This is either a bizarre coincidence, or one of these designers has inspired the other. In February we looked at New Sources, a project by German designer Matthias Gschwendtner, whereby he digitally scans tree offcuts produced by the lumber industry, then uses computational design to determine how those pieces could be integrated into furniture. A robot-arm CNC mill cleans up some of the surfaces, then the pieces are joined. Obviously, no two pieces are alike.
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“Regrowth explores the connection between computational design and the use of leftover materials within the wood and forestry industry. Through digital technologies, wood is viewed in its naturally grown form, rather than seeing it as a linear, standardized unit.
“The evolved geometries are closely studied and analyzed to take advantage of their formal and constructive properties.
“The shape and construction of the furniture adapts to the naturally grown geometries. Rather than chopping the branches, they are minimally invasive processes using digital tools and fabrication methods.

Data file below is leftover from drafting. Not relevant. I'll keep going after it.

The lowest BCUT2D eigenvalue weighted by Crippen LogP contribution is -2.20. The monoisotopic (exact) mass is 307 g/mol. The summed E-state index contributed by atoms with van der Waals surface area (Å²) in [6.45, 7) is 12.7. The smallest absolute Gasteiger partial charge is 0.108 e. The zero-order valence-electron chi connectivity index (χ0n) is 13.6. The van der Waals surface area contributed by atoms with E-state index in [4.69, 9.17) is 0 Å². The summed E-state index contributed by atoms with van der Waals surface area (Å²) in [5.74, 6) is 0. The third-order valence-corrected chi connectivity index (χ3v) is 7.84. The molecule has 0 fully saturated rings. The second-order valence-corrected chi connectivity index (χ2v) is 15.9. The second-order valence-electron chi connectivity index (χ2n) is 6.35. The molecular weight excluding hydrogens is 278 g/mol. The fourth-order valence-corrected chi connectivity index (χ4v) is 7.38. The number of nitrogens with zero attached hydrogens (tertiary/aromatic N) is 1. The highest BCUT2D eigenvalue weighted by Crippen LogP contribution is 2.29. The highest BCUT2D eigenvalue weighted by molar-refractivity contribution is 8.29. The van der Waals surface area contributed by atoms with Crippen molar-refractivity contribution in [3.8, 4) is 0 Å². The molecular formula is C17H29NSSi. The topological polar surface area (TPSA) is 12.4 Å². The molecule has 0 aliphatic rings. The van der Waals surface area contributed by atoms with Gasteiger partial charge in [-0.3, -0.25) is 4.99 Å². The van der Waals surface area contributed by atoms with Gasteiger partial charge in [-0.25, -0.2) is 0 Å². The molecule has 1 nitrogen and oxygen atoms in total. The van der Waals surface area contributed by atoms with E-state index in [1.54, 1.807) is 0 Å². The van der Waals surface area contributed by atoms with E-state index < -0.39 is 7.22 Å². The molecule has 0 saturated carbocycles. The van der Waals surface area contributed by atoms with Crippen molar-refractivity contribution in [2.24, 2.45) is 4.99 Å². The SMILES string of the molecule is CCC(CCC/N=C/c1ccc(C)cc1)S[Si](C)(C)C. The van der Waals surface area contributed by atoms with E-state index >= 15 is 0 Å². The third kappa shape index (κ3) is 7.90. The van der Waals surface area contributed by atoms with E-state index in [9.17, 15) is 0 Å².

“The naturally grown form language, which often serves as inspiration for furniture designs, is not elaborately imitated, but consistently and sustainably taken from nature. Regrowth vividly demonstrates how computational tools and digital manufacturing methods can be sensitively applied to the strategic use of leftover materials.”
Gschwendtner is based in Berlin, Gehring in Stuttgart. (For those of you rusty on your German geography, those are not neighboring cities.) Neither designer mentions the other, and both projects appear to have been incepted in 2021.